According to Exmar officials, the OPTI-EX's deep-draft ring pontoon hull takes in improved motion responses for a wide range of extreme sea states, allowing it to be installed on one of the most onerous areas of the Gulf. The ring pontoon and large ballast capacity also allow for the easy installation of a large number of production and export risers without the need for any internal hull modification.
Specifically, the LLOG unit's single deck, which matches the top dimensions of the hull – about 200-ft square (more than 3,500 cu m) – allows for maximum space to hold various sizes of process equipment and storage and quarters modules, which were added by LLOG to the finished unit. Two large overhead cranes allow access to each module and skid on the deck.
As built and equipped, the LLOG FPU has a liquid-handling capacity of 60,000 b/d, including facilities for handling up to an additional 40,000 b/d of water. The unit's gas dehydration capacity is up to 150 MMcf/d (As mentioned, the Who Dat field alone will fill both capacities to the maximum).
The initial design assumed a quayside integration of hull and topsides to avoid the risks and costs associated with an offshore integration, which often is necessary with float-out production facilities, said Saverys. It also allowed the topsides to be fully pre-commissioned on land. So, besides having designed OPTI-EX, the Exmar team's second big achievement was matching the hull, fabricated at the Samsung yard in South Korea, with the topsides, fabricated in the US. In fact, they noted, while shipyard engineers set up a three-day period for integration of hull with topsides, it took only 2 hours and 35 minutes to execute.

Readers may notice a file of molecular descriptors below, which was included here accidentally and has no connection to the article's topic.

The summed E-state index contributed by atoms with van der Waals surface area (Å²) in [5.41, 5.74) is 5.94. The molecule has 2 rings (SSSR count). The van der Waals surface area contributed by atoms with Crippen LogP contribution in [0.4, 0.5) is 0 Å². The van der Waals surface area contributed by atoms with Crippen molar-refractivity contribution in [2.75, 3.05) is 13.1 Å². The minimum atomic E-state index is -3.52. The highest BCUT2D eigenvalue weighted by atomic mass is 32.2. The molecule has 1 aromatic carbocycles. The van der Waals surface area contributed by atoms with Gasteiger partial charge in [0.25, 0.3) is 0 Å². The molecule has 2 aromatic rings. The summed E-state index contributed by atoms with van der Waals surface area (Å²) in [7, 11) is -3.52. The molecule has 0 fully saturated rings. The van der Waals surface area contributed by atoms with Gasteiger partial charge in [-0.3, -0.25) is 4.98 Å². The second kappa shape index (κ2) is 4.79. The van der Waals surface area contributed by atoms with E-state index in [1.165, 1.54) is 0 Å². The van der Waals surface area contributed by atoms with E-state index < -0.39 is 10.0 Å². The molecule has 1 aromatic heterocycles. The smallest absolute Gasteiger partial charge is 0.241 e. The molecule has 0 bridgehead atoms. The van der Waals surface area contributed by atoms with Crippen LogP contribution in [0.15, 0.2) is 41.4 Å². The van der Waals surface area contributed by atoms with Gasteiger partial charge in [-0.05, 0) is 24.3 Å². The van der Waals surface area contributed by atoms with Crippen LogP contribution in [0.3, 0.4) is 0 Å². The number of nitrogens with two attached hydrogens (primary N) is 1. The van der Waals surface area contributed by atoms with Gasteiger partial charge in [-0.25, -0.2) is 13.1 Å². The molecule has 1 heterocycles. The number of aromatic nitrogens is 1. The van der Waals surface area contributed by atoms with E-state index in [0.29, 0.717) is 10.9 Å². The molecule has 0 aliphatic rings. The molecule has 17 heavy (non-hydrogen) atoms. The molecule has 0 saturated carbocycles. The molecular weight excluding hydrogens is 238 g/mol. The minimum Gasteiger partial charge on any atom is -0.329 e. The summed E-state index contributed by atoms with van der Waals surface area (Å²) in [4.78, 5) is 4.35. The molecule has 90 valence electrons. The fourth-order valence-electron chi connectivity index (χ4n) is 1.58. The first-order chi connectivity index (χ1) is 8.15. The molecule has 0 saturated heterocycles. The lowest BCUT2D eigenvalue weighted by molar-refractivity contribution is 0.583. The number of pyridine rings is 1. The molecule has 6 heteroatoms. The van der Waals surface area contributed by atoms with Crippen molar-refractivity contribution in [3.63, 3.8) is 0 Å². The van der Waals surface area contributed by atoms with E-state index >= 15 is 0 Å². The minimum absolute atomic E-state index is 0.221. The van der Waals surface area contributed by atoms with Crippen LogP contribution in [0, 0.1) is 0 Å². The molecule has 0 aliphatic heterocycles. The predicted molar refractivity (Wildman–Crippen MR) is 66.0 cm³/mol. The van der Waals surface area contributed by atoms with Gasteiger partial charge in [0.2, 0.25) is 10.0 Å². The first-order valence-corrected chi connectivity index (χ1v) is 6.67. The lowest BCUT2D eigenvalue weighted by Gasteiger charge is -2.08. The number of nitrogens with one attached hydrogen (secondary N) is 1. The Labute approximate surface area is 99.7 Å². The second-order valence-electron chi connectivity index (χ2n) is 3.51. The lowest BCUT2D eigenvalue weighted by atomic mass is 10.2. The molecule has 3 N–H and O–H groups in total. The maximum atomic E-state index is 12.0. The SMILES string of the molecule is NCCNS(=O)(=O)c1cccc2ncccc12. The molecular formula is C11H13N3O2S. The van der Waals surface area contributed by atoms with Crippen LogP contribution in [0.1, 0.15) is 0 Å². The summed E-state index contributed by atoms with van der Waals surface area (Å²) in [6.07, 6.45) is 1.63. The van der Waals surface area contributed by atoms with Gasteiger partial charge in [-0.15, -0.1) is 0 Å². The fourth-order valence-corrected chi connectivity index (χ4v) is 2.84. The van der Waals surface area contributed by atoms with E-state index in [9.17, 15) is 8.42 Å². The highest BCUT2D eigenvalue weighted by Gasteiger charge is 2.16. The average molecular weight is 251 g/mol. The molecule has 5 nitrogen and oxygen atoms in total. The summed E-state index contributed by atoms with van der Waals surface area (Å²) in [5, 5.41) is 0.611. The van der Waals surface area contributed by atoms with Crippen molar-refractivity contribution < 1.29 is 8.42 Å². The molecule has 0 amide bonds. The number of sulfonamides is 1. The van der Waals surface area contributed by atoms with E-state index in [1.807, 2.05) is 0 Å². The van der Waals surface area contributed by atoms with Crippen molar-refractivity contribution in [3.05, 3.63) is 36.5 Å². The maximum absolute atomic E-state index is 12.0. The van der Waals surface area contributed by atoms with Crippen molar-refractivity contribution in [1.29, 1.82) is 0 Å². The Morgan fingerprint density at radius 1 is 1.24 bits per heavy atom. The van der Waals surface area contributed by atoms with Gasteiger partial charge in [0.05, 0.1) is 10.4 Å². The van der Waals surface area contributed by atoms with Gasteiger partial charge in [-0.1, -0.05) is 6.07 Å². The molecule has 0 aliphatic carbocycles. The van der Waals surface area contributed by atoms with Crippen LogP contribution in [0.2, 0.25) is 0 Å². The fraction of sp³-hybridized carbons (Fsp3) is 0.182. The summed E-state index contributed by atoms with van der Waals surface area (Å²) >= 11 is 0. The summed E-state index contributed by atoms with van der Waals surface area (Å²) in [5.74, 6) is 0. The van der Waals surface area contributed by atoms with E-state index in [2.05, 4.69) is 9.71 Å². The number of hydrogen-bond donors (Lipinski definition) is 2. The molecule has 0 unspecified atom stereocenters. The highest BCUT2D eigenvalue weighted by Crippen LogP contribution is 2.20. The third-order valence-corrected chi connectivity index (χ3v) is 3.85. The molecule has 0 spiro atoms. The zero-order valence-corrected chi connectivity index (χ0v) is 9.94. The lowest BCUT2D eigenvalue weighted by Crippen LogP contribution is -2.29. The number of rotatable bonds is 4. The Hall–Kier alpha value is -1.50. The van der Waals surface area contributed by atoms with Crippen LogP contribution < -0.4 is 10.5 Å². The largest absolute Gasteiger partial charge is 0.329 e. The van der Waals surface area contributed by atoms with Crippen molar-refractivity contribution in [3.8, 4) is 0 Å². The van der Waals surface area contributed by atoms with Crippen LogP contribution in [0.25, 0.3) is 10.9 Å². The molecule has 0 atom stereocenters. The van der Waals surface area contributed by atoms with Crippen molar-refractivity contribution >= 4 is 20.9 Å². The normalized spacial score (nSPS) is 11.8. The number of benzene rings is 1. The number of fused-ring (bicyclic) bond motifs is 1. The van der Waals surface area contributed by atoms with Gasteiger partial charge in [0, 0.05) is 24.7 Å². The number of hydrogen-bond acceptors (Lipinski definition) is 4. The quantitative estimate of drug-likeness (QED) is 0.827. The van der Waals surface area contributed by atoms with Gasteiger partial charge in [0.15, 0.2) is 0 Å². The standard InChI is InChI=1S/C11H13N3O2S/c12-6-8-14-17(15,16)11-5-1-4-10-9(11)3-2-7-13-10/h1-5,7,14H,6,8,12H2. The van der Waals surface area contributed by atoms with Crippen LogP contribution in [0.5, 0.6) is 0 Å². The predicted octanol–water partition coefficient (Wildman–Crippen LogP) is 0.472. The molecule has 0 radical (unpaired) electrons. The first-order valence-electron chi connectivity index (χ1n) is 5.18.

A unique deal
It took a lot of confidence on the parts of both Exmar and LLOG to arrive at this one-of-a-kind deal. For starters, Exmar had built its first semisubmersible FPU – Serial Number 1 – on spec. Furthermore, LLOG bought it almost immediately, discounting a long-standing hesitancy by the offshore industry in general to accept the first version of anything.
But Exmar Offshore Co., a business unit of the diversified Exmar shipping and offshore group headquartered in Belgium, is no start-up company. Its series of deepwater semisubmersible platform designs, suitable for production as well as for drilling and well intervention applications, is well recognized in the industry.
The company and its sister Exmar Group business units not only build, finance and manage vessels and platforms, including FPSOs, but can lease, bareboat charter and set up lease-and-operation agreements for their equipment. They also sell it outright, as with LLOG.
LLOG, too, is no newcomer to the industry. Founded as a privately owned operating company in 1977, it began developing onshore Gulf Coast oil and gas reserves, transitioning into near-shore marine operations in the 1980s and by 1996 had moved into drilling and producing reserves in federal OCS waters off both Texas and Louisiana. In 2002, it made its first discovery in water depths of more than 1,000 ft (305 m), and the next year completed its first well in more than 2,500 ft (762 m) of water. It posted its first strike in water depths in excess of 4,000 ft (1,219 m) in 2005. Since then, LLOG has become the top privately owned E&P company in the Gulf and one of the top 10 private oil and gas producers in the US.
Who Dat basics
LLOG discovered the Who Dat field, which takes its name from a chant delivered loudly and often by fans of the New Orleans Saints NFL football team, in December 2007. The field lies beneath an average water depth of 3,200 ft (975.4 m) in MC blocks 503, 504 and 547. It exhibits 10 stacked reservoirs located beneath 10,000-17,000 ft (3,049-5,182 m) in Pliocene and Upper Miocene Age zones.
The Who Dat field FPU and subsea production, export pipeline setup.